ICE Field Office Director Michael Rozos
Phone: 305-762-3350, Fax: 305 762-3750
Supervisory Deport Officer Neil Acri,
Phone:954-545-6060 (press 1 then ask for Officer Acri, if you don’t get
him leave a voicemail)
Fax: 954 972 1836
What to tell them (in your own words)
“We ask that you release Sarjina Emy (A 73181997) and her brothers
Shamsul Rana (A73181999) and Mahbubul Rumy (A 73181998) from custody.
You should either give them parole or an order of supervision. The
family has a Petition in Federal Court, and you have the power to
release them while their case is pending. Our immigration system should
not be destroying families like this.”
Remember to be firm but polite. If you are sending a fax, put it on
organizational letterhead if possible. If you have time please contact
Senator Mel Martinez as well. We need our elected officials to take a stand!
Who to call/fax:
Mel Martinez Orlando Office
Phone: (407) 254-2573
Fax: (407) 423-0941
Ask to speak with the immigration caseworker
What to tell them:
“Please support Sarjina Emy and her brothers Shamsul Rana and Mahbubul.
They are all detained young people who should be at home with their
families while their immigration case is pending. Please give them a
letter of support and intervene on their behalf with ICE. ICE has the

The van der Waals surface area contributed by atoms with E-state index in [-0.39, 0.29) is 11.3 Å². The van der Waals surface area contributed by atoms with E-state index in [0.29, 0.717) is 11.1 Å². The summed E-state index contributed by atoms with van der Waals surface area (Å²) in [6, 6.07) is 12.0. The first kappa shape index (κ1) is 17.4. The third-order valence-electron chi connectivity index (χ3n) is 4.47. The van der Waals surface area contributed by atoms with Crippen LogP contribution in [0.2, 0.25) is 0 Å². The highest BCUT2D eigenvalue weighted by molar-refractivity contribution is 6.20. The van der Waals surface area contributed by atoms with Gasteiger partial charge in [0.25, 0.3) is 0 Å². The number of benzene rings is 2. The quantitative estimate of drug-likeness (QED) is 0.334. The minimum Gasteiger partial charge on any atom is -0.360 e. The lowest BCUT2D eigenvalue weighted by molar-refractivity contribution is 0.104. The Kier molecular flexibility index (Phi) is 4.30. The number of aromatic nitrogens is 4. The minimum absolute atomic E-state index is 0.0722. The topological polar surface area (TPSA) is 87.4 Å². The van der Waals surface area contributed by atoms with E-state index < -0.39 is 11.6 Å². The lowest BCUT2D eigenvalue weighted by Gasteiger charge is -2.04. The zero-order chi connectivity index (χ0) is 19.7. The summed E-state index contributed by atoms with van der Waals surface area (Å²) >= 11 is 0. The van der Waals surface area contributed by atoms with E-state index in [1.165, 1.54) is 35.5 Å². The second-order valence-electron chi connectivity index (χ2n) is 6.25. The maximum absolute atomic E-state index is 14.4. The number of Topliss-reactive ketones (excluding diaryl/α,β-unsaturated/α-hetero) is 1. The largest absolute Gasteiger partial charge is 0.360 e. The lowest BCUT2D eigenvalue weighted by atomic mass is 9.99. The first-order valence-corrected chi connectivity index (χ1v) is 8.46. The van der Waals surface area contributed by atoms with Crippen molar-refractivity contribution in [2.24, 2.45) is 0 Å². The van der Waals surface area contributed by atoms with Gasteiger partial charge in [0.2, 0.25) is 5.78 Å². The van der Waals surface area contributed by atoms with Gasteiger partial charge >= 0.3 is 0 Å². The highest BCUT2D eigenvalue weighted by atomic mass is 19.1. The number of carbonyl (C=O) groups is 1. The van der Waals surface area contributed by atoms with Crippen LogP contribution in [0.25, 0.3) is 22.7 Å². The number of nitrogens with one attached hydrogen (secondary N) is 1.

power to release them while their case is pending and your voice will help.”
Let us fight for our families!!!
Summary of the case:
The children of Elahee Mohammad and Feroja are all being detained by
immigration and facing deportation after living in this country for over
15 years. The youngest, Sarjina Emy just turned 19 and graduated from
Timber Creek high school. Her two elder brothers (Shamsul and Mahbubul)
are also in detention. Their father Elahee Mohammad came to this country
in 1991, his wife Feroja came in 1993 bringing her children Sarjina (5),
Shamsul (13), and Mahbubul (11) with her. They came here after facing
persecution in their native Bangladesh.
Even though it was not Sarjina, Mahbubul or Shamsul’s choice to be here,
they made Florida their home. They went to school at Orlando’s Timber
Lake High School getting good grades and making a lot of friends.
Mahbubul and Shamsul both attended Seminole Community College. At the
same time they all worked for the family business and paid their taxes
for more than 10 years.
On June 28, 2007, ICE agents came to Elahee Mohammad’s house at 5 am in
the morning acting on an old order of deportation based on the father’s
original asylum claim. Although the parents had an approved labor
certification and petition from an employer, they were nevertheless
victims of bad luck and a now-disbarred attorney.
Sarjina’s parents were recently deported back to Bangladesh, despite
having a pending immigration case.
Now, Sarjina and her brothers face the same fate as their parents.
Sarjina and Shamsul, and Mahbubul are presently detained at the Broward
Transitional Center, a jail 40 minutes from Miami. Mahbubul’s wife
Solange, a US citizen, is expecting their first child. Shamsul’s wife,
Munmun, a legal permanent resident, is losing the house they live in
because she cannot afford the bills.
But ICE does not have to detain the family. They currently have a
Petition in Federal Court (2nd Circuit) to review their deportation
case. The court has issued a stay of deportation. ICE has the power to
release the family on parole or an order of supervision until their
deportation case is finished. That is they are asking for right now.
For more information contact the Florida Immigrant Coalition at